At the very start of Maddie Dawson's novel, "Matchmaking for Beginners," readers are introduced to Marnie MacGraw at her fiancee's family Christmas party. The action takes off when Marnie commits the unforgivable sin of refusing the hostess' rarebit, thinking it's a dish made from rabbit, and Blix, a boisterous Brooklynite and Marnie's future great-aunt, swoops in to rescue Marnie.
Blix recognizes in Marnie a kindred spirit — as both women, one just starting out in life and the other nearing the end, possess an uncanny ability to recognize love and its potential.
Despite her extrasensory abilities, Marnie fails to recognize the flaws in her future husband who abandons her at the altar — almost. The marriage lasts just two weeks, and its demise sends Marnie into crippling depression. She retreats to her parents and married sister, whose domesticity becomes a model for Marnie.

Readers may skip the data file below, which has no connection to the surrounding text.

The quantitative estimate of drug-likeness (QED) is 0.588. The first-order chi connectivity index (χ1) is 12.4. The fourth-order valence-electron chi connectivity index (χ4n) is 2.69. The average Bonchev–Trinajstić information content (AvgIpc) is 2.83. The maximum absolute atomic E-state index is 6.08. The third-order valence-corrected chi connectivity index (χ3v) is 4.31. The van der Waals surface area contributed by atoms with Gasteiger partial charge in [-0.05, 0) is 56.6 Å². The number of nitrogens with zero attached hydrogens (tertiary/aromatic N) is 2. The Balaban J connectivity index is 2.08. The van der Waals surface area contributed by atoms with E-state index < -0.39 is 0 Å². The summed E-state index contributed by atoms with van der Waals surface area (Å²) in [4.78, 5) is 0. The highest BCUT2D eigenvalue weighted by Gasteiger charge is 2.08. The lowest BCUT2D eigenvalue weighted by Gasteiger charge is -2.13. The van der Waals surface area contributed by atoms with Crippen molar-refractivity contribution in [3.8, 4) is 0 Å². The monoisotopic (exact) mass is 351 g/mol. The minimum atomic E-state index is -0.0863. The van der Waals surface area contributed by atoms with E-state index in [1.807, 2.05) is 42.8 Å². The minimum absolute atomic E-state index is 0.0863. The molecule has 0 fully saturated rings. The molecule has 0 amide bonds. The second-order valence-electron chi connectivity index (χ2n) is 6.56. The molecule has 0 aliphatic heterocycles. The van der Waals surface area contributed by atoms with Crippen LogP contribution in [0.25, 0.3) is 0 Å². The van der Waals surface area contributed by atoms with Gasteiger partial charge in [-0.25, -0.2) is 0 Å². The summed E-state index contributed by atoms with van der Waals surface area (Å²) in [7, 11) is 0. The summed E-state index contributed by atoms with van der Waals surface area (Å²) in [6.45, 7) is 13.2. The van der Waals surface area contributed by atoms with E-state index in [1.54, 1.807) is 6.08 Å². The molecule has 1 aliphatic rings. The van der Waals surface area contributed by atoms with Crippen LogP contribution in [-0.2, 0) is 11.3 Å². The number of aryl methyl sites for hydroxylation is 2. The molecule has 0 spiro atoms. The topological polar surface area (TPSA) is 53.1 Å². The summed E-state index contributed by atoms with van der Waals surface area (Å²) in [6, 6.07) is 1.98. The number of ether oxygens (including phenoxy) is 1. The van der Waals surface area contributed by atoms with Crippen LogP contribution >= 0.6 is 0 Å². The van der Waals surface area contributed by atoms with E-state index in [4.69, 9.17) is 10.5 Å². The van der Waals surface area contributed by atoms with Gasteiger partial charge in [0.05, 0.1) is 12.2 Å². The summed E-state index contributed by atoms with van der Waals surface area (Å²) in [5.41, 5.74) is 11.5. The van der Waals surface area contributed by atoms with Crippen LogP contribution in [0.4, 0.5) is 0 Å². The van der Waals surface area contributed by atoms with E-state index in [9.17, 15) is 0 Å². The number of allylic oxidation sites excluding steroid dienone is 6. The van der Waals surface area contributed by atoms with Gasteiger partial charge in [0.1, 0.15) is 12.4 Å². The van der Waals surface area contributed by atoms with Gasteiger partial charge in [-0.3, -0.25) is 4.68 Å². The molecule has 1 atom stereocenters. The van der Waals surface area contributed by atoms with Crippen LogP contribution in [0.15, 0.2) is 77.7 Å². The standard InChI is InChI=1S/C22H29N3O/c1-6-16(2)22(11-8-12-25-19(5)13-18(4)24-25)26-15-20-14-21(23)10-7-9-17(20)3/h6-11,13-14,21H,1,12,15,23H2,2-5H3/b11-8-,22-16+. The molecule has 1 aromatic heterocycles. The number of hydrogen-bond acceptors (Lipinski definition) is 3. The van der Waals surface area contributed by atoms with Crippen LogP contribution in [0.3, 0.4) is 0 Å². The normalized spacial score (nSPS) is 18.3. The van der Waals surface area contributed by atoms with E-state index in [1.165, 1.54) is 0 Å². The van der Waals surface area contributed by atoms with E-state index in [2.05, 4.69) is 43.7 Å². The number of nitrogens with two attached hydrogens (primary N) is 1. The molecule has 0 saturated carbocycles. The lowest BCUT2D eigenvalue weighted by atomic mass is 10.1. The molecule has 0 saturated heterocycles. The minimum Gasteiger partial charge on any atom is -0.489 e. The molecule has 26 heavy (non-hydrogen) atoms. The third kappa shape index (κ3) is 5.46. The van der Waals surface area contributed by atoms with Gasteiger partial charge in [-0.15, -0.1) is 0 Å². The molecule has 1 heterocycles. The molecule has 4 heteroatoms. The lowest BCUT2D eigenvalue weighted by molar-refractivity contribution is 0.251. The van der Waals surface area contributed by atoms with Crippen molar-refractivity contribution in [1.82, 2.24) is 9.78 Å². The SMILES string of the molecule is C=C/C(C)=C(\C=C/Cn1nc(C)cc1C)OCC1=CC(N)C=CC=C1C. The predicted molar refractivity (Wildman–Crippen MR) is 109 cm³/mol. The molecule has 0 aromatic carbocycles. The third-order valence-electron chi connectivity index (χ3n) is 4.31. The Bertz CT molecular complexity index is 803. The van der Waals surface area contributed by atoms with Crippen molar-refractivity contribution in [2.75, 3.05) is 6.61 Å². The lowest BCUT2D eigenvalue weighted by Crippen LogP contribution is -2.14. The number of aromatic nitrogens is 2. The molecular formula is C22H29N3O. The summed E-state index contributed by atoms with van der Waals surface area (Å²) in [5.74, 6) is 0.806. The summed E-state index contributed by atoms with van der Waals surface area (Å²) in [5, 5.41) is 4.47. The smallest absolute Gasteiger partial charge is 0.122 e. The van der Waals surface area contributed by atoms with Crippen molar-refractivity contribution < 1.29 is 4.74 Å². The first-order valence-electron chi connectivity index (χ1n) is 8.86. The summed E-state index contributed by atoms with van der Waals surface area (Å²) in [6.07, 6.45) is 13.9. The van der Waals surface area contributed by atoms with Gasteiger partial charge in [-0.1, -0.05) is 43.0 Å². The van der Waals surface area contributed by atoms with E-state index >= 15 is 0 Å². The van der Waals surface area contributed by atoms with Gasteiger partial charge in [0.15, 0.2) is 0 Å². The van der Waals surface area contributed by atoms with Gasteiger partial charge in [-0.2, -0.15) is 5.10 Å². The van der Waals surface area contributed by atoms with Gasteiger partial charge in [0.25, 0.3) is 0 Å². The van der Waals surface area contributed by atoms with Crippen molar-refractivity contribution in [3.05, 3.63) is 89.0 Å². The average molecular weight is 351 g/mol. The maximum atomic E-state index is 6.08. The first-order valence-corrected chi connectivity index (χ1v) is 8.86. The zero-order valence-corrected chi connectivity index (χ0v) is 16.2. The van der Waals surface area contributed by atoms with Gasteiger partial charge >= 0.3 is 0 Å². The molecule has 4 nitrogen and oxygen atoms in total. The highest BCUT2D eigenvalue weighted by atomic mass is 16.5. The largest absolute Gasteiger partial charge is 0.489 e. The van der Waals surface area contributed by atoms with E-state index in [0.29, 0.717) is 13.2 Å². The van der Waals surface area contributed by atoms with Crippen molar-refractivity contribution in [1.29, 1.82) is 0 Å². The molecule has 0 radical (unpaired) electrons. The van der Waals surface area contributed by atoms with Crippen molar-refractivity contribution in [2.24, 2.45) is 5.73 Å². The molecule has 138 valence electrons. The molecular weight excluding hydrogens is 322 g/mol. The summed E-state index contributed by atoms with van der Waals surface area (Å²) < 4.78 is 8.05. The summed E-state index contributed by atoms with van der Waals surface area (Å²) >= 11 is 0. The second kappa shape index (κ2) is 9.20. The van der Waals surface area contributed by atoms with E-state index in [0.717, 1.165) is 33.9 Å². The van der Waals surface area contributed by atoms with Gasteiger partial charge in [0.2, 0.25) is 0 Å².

Marnie tries to convince herself that she's made for her own version of suburban solitude with a former beau. But Blix's will reveals that her ageing brownstone and its quirky residents have been left to Marnie. The young woman is stunned and plunged into turmoil once again.
Despite the deceptively thin volume, Dawson rolls out a cast of endearing and realistic characters and a rollickingly fun story-line full of skillfully drawn twists and turns. Readers see shades of "Tales of the City" as the naively sweet Marnie is introduced to Brooklyn, which stands up on its own as a key character.
The novel is simply captivating from beginning to end.
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